DNQ did not qualify for the tournament A did not participate in the tournament WD withdrew from the tournament
NH / Not Held means an event was not held.
NR / Non-Ranking Event means an event is/was no longer a ranking event.
R / Ranking Event means an event is/was a ranking event.
MR / Minor-Ranking Event means an event is/was a minor-ranking event.
VF / Variant Format Event means an event is/was a variant format event.
  1. ^ It shows the ranking at the beginning of the season.
  2. ^ a b He was an amateur.
  3. ^ a b New players on the Main Tour don't have a ranking.
  4. ^ Players qualified One Year Ranking List started the season without ranking points.
  5. ^ The event was called the Players Tour Championship Grand Finals (2012/2013) and the Players Championship Finals (2013/2014–2015/2016)

Tournament wins[edit]

Amateur[edit]

  • English Under-19 Championship, 2007
  • EBSA Qualifying Tour – Bulgaria, 2012

References[edit]

  1. ^ "WORLD RANKINGS After 2017 Dafabet Northern Ireland Open". World Snooker. Retrieved 11 December 2017. 
  2. ^ a b "Career-total Statistics for John Astley – Professional". CueTracker Snooker Results & Statistics Database. Retrieved 30 June 2016.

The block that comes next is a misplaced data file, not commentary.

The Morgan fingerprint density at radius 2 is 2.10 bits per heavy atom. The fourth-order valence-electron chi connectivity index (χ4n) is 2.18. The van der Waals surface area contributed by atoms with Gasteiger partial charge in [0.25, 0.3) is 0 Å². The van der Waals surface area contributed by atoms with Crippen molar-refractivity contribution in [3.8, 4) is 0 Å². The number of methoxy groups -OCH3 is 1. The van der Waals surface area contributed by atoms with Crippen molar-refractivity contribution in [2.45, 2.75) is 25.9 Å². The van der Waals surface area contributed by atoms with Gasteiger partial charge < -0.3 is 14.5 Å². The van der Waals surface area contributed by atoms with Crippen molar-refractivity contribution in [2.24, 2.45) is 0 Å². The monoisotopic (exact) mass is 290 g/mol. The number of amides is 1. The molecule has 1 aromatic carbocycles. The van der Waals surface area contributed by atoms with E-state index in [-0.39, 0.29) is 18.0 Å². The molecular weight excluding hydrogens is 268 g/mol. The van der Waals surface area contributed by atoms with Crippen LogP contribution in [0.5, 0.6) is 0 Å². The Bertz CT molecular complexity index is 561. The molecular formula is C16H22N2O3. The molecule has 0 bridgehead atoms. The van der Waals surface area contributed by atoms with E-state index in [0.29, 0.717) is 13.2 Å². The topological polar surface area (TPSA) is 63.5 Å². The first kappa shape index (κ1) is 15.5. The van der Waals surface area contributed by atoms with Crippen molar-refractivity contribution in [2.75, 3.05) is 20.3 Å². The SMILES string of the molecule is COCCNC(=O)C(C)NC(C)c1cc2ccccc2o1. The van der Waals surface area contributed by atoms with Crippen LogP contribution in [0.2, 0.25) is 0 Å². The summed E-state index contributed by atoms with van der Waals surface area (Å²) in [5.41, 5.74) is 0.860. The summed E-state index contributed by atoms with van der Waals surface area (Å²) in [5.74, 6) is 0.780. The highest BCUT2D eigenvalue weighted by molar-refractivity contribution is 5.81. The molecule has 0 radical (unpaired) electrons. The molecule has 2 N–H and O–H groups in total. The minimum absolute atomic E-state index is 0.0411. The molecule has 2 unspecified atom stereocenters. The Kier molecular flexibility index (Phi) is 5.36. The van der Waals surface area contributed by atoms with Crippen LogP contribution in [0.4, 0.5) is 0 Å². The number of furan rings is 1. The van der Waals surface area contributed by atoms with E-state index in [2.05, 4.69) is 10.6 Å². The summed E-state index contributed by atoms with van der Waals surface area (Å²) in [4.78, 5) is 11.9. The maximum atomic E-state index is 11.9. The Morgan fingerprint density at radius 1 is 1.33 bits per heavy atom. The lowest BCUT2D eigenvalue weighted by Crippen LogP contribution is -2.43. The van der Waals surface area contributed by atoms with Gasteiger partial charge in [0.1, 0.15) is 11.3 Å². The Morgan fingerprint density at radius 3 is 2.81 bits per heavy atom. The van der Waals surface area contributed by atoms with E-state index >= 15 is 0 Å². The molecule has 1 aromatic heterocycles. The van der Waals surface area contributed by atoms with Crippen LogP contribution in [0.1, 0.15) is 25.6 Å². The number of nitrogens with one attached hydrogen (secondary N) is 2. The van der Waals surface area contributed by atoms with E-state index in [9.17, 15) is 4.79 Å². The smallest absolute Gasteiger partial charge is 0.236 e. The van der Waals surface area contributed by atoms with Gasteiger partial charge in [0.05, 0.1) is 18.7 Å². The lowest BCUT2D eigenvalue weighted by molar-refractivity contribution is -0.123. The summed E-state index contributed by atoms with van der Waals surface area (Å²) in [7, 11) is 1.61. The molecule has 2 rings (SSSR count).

3. ^ "Snooker: Young star plays for pro future". The Journal. 21 June 2007. Retrieved 24 August 2013. 
  4. ^ a b "John Astley 2013/2014". Snooker.org. Retrieved 15 April 2014. 
  5. ^ "UK Snooker Championship 2013: John Astley joy at Ken Doherty win". BBC Sport. Retrieved 15 April 2014. 
  6. ^ "Stuart Carrington through to UK Champs third round". Grimsby Telegraph. Retrieved 15 April 2014. 
  7. ^ "Top seeds safely through at China Open Read". ESPN (UK). Retrieved 15 April 2014. 
  8. ^ "World Snooker Rankings After the 2014 World Championship" (PDF). World Snooker. Archived from the original (PDF) on 8 May 2014. Retrieved 8 May 2014. 
  9. ^ "O'Sullivan Named Player of the Year". worldsnooker.com. World Professional Billiards and Snooker Association. Retrieved 9 May 2014. 
  10. ^ "John Astley 2014/2015". Snooker.org. Retrieved 11 April 2015. 
  11. ^ "European Order of Merit 2014/2015". Snooker.org. Retrieved 11 April 2015. 
  12. ^ "World Rankings After 2015 World Championship". World Snooker. Archived from the original on 7 May 2015. Retrieved 8 May 2015. 
  13. ^ "Q School Event 2 Qualifiers". World Snooker. Retrieved 21 August 2016. 
  14. ^ a b "John Astley 2016/2017". Snooker.org. Retrieved 12 September 2016. 
  15. ^ "Rankings 2016/2017". Snooker.org. Retrieved 7 May 2017. 
  16. ^ "The Nap: Snooker gets theatrical on Crucible stage". BBC. Retrieved 18 March 2016. 
  17. ^ "Ranking History". Snooker.org. Retrieved 6 February 2011. 

External links[edit]